The permanent exhibition at the Convent of St Agnes:
Displayed in the Convent of St Agnes of Bohemia, the permanent exhibition 'Medieval Art in Bohemia and Central Europe', is a collection of 13th- to 16th-century works surviving on Czech territory.
The first part of the exhibition, located in the cloisters, follows the development of Bohemian art from the panel paintings and sculptures of the mid-14th century to the 'soft' style of Master Theodoric and his six great paintings, the paintings of the Master of the Trebon Altarpiece and those executed in the International style, such as the 'St Vitus Madonna'.
The influence of works of art originating both from Bohemia and abroad is obvious in the panels by the Master of the St George Altarpiece, the Master of the Puchner Altarpiece and the Master of the Litomìøice Altarpiece.
The permanent exhibition at the Sternberg Palace:
The permanent exhibition at the Sternberg Palace acquaints the public with the artistic production of European art centres from classicism to the year 1800, highlighting 14th- to 18th-century art.
The permanent exhibition acquaints the public with the artistic production of European art centres from classicism to the year 1800, highlighting 14th- to 18th-century art. The works include 14th and 15th-century paintings by artists such as Daddi, Monaco and Vivarini; a collection of 15th and 16th-century Dutch painting (Joos van Cleve, Jan Gossaert-Mabuse); and collections of late Byzantine, Cretan and Venetian art and Russian icons from the 15th - 18th centuries.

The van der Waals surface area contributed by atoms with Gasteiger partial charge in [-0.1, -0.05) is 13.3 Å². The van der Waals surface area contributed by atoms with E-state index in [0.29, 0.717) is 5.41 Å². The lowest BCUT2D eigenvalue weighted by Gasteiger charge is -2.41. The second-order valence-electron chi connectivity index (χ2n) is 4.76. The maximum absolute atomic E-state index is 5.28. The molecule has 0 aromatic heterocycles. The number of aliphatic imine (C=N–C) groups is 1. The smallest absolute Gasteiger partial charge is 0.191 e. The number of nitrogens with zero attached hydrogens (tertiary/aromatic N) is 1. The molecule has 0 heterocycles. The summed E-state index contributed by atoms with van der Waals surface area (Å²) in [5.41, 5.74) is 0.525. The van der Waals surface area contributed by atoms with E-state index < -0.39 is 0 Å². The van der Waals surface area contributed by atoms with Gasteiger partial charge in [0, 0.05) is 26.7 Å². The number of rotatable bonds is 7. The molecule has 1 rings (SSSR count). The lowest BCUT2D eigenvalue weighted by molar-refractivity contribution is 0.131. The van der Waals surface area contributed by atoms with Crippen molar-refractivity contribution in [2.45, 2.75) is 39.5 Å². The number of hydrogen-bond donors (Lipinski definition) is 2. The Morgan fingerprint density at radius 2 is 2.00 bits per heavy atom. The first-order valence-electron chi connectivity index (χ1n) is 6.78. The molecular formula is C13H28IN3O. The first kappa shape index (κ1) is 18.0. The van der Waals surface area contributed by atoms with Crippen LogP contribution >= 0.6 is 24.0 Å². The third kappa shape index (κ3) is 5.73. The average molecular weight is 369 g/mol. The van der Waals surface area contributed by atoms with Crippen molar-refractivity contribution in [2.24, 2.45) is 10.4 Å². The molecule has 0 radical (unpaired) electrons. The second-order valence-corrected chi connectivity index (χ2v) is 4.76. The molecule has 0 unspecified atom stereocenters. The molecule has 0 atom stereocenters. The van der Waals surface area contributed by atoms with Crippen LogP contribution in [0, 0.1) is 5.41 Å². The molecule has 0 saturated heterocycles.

The visitor can also see the well-known 'Madonna of Rose Garlands' by Albrecht Dürer. Painted in five months in Venice, it was one of the major panel paintings for the Church of San Bartolomeo, as commissioned by the local German Merchant's Foundation. As well as German painting, Dutch painting is also represented by the well-known 'Scholar in his Study' by Rembrandt Harmenszoon van Rijn.
The permanent exhibition at the St George's Convent:
This collection of Baroque painting and sculpture illustrates the development of artistic trends in Bohemia and Silesia in the 17th and 18th centuries.
The exhibition is dominated by the works of four key personalities of the Baroque in Bohemia: portraits, altarpieces and easel paintings by Karel `kréta represent the height of Early Baroque painting in the 17th century; paintings by Petr Brandl and Václav Vavøinec Reiner and sculpture by Matyáa Bernard Braun reflect the artistic trends of the High Baroque and Early Rococo. The works of art by Anton Kern, Norbert Grund and Ignác Frantiaek Platzer show the nuances of Rococo painting and sculpture.
150/80CZK, TriaNGl (Sternberg Palace, Schwarzenberg Palace & Salm palace) 200/100CZK
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